ACM-ICPC Japanese Alumni Group Summer Camp 2015 Day 4. The problem set was also used in Open Cup GP of Japan.

In short,

- Using Chinese Remainder Theorem, and solve the equation in each
*p*^{e}where . - Combine the results.

More precisely,

The problem is, "For given *N*, find the minimum positive integer *k*, such that for all 0 < *a* < *N*, ."

For a prime *p*, . Thus, if *p*^{2} is a divisor of *N* for some *p*, then the answer is "-1" (which means there is no such *k*).

Now, we can assume that *N* can be represent as *p*_{1} * *p*_{2} * ... * *p*_{r}, by some distinct prime numbers *p*_{i}. (That is, *N* is square-free number.)

From the Chinese Remainder Theorem, the answer *k* is the minimum positive integer, such that for all *i* and for all 0 < *a* < *p*_{i}, .

From the well-known theorem called "Fermat's little theorem", such *k* is the minimum positive integer, such that for all *i*, .

Now, we'll fix some *i*, and determine the constraints of *k* by solving the formula "".

Of course, if , then there are no such *k*. (So, the answer is "-1".)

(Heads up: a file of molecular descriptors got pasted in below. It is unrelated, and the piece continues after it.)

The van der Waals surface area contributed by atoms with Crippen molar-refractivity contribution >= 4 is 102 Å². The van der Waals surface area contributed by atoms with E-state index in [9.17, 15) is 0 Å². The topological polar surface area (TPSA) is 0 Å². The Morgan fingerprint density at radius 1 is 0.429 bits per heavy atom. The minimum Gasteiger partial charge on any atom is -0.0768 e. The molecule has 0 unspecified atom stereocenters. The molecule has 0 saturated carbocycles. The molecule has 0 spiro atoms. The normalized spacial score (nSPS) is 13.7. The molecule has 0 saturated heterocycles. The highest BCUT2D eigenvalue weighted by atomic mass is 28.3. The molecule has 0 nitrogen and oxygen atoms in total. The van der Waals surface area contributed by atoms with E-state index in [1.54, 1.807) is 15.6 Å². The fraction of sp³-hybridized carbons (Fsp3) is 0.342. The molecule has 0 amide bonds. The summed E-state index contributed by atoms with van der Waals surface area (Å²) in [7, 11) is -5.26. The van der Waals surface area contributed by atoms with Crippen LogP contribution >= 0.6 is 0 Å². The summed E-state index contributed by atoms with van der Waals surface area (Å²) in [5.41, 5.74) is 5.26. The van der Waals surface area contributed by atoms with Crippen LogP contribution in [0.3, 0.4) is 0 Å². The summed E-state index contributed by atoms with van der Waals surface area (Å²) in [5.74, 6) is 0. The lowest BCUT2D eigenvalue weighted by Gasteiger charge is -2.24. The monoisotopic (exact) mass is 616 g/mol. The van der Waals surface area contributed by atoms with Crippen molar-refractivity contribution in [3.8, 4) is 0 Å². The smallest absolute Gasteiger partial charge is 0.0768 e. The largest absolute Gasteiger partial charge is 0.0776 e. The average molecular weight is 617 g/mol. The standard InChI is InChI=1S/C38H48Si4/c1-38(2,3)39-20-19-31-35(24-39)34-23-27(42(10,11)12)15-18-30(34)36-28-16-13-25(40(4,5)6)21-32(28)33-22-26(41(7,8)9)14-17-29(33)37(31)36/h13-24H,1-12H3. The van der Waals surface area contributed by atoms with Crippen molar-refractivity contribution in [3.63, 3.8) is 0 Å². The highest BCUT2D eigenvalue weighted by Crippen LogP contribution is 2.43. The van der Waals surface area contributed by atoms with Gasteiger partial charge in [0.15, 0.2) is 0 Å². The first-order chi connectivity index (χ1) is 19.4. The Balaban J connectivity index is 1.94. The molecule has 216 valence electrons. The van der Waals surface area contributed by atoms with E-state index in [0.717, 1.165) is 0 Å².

Otherwise, such *k* is the multiplies of *d*_{i}, where *d*_{i} is the "Multiplicative order of ".

That *d*_{i} is a divisor of φ(*p*_{i} - 1), where φ is the "Euler's totient function". (You can also use the "Carmichael's lambda function" instead of Euler's totient function.)

Now, we want to determine minimum positive integer *k*, such that for all *i*, *k* is the multiply of *d*_{i}. This is of course .

Summarizing the above,

- Factorize
*N*into*p*_{1}* ... **p*_{r}, and check whether it is square free. - For each
*p*_{i}, check . - For each
*p*_{i}, calculate the*d*_{i}by brute force on the divisors of φ(*p*_{i}- 1) (or, λ(*p*_{i}- 1)). - Report .

The sample implementation is available in here: http://jag2015summer-day4.contest.atcoder.jp/submissions/495773